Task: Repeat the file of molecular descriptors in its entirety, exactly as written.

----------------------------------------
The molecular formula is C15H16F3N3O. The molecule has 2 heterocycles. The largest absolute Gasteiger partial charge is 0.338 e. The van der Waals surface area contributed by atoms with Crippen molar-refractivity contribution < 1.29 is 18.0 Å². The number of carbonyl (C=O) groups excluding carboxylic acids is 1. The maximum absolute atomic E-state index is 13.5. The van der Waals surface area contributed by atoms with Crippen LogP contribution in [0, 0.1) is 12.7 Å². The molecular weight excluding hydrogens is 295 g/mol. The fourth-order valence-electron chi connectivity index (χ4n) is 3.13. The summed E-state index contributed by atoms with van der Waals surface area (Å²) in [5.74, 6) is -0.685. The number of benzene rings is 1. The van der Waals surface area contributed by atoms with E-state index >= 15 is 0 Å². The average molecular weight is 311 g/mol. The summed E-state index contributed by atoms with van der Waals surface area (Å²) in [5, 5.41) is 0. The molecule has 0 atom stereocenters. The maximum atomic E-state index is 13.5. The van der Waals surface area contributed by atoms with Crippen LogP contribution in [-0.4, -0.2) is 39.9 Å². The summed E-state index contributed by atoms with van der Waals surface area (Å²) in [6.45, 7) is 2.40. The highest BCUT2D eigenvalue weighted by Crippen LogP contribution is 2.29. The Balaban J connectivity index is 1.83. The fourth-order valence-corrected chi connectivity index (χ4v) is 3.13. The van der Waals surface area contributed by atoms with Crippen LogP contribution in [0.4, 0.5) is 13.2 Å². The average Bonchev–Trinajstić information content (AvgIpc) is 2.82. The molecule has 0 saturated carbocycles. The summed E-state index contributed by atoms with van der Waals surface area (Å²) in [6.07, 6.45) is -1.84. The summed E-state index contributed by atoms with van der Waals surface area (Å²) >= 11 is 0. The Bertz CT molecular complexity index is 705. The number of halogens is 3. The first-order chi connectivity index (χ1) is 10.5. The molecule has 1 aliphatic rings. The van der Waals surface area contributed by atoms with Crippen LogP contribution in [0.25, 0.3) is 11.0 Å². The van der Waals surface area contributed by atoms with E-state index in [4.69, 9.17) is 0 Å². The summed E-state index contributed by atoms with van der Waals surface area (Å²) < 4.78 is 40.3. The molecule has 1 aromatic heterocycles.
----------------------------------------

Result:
The molecular formula is C15H16F3N3O. The molecule has 2 heterocycles. The largest absolute Gasteiger partial charge is 0.338 e. The van der Waals surface area contributed by atoms with Crippen molar-refractivity contribution < 1.29 is 18.0 Å². The number of carbonyl (C=O) groups excluding carboxylic acids is 1. The maximum absolute atomic E-state index is 13.5. The van der Waals surface area contributed by atoms with Crippen LogP contribution in [0, 0.1) is 12.7 Å². The molecular weight excluding hydrogens is 295 g/mol. The fourth-order valence-electron chi connectivity index (χ4n) is 3.13. The summed E-state index contributed by atoms with van der Waals surface area (Å²) in [5.74, 6) is -0.685. The number of benzene rings is 1. The van der Waals surface area contributed by atoms with E-state index >= 15 is 0 Å². The average molecular weight is 311 g/mol. The summed E-state index contributed by atoms with van der Waals surface area (Å²) in [5, 5.41) is 0. The molecule has 0 atom stereocenters. The maximum atomic E-state index is 13.5. The van der Waals surface area contributed by atoms with Crippen LogP contribution in [-0.4, -0.2) is 39.9 Å². The summed E-state index contributed by atoms with van der Waals surface area (Å²) in [6.45, 7) is 2.40. The highest BCUT2D eigenvalue weighted by Crippen LogP contribution is 2.29. The Balaban J connectivity index is 1.83. The fourth-order valence-corrected chi connectivity index (χ4v) is 3.13. The van der Waals surface area contributed by atoms with Crippen LogP contribution in [0.4, 0.5) is 13.2 Å². The average Bonchev–Trinajstić information content (AvgIpc) is 2.82. The molecule has 0 saturated carbocycles. The summed E-state index contributed by atoms with van der Waals surface area (Å²) in [6.07, 6.45) is -1.84. The summed E-state index contributed by atoms with van der Waals surface area (Å²) >= 11 is 0. The Bertz CT molecular complexity index is 705. The number of halogens is 3. The first-order chi connectivity index (χ1) is 10.5. The molecule has 1 aliphatic rings. The van der Waals surface area contributed by atoms with Crippen LogP contribution in [0.25, 0.3) is 11.0 Å². The van der Waals surface area contributed by atoms with E-state index in [4.69, 9.17) is 0 Å². The summed E-state index contributed by atoms with van der Waals surface area (Å²) < 4.78 is 40.3. The molecule has 1 aromatic heterocycles.